PG A.M.: ‘Curb Your Enthusiasm’ premiere mocks Georgia’s election aftermath

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Larry David re-enacted Donald Trump's mugshot at the end of the first episode of the 12th and final season of HBO's satirical comedy "Curb Your Enthusiasm." HBO

Credit: HBO

Credit: HBO

Larry David re-enacted Donald Trump's mugshot at the end of the first episode of the 12th and final season of HBO's satirical comedy "Curb Your Enthusiasm." HBO

The season premiere of Larry David’s long-running hit TV show, “Curb Your Enthusiasm,” somehow managed to poke fun at a portion of Georgia’s 2021 election law and former President Donald Trump’s Fulton County mug shot in one fell swoop.

At the end of the episode, David was arrested for inadvertently breaking state law by providing water to a friend waiting in line to vote. “I was just being cordial!” David screams as he’s dragged away.

The episode ended with a scowling, spray-tanned mug shot of David, complete with Fulton County Sheriff Pat Labat’s insignia. The signoff was an homage to Trump’s arrest photo taken last August upon his surrender on election interference charges.

Georgia’s election law approved three years ago banned distributing refreshments to voters while they’re waiting in line, a measure supported by GOP lawmakers who said voters should be protected from outside influence. The law allows poll workers to set up self-service water receptacles.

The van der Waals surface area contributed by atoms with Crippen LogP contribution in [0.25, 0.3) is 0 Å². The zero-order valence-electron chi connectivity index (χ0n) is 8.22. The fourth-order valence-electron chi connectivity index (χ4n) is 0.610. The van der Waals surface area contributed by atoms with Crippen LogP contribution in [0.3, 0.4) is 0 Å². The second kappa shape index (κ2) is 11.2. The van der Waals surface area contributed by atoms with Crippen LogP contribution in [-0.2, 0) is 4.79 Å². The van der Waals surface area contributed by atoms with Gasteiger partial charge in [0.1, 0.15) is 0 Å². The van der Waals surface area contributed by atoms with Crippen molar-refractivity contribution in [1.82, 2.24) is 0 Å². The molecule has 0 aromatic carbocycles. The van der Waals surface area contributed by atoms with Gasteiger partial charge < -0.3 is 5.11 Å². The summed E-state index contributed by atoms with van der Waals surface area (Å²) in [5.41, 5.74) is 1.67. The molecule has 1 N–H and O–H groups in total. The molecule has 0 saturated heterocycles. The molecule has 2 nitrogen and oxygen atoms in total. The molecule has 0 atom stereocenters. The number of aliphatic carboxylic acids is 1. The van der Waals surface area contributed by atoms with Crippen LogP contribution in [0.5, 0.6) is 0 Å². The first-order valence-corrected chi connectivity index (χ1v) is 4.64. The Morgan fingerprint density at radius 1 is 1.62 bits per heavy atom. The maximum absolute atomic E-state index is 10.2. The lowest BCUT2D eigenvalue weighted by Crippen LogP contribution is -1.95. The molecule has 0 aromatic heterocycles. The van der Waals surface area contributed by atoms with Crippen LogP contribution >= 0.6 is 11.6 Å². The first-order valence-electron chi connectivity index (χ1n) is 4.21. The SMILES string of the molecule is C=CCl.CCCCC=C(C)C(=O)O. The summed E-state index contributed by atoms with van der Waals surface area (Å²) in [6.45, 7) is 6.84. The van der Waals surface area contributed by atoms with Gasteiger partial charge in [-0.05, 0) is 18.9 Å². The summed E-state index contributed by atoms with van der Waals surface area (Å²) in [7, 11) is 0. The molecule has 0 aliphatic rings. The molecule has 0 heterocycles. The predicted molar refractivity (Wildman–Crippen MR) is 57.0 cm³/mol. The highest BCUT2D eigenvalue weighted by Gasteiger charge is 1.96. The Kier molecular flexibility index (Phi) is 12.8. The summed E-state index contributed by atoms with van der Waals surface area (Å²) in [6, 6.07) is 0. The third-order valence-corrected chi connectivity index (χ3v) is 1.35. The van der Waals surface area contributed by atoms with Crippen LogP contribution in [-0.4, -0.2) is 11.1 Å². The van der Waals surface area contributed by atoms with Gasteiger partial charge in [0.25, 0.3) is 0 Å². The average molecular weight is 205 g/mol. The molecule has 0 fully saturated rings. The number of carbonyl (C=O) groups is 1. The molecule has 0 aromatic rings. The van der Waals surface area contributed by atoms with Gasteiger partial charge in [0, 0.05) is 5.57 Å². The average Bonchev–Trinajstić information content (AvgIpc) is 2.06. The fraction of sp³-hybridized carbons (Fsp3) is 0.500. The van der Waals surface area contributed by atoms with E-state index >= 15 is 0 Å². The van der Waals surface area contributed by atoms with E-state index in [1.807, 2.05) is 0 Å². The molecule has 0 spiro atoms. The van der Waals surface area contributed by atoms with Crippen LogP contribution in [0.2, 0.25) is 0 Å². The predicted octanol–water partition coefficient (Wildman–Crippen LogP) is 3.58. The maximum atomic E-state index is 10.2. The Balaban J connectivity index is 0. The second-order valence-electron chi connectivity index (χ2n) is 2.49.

While previous state law banned giving money or gifts to voters, it didn’t spell out whether that prohibition applied to distributing food and water. The law also prohibits soliciting votes within 150 feet of a polling location.

Ellia English, Larry David and Keyla Monterroso Mejia in a scene fictionally shot in Georgia during the 12th season debut of "Curb Your Enthusiasm" on HBO.  

Photograph by John Johnson/HBO

Credit: Photograph by John Johnson/HBO

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Credit: Photograph by John Johnson/HBO

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Lt. Gov. Burt Jones remains critical of Fulton County District Attorney Fani Willis. (Natrice Miller/Natrice.miller@ajc.com)

Credit: Natrice Miller/AJC

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Credit: Natrice Miller/AJC

FIGHTING WORDS. Lt. Gov. Burt Jones could still be charged in Fulton County for boosting former President Donald Trump’s effort to overturn his 2020 election defeat. But that hasn’t stopped him from slamming District Attorney Fani Willis and the election interference case she brought against Trump and 18 others.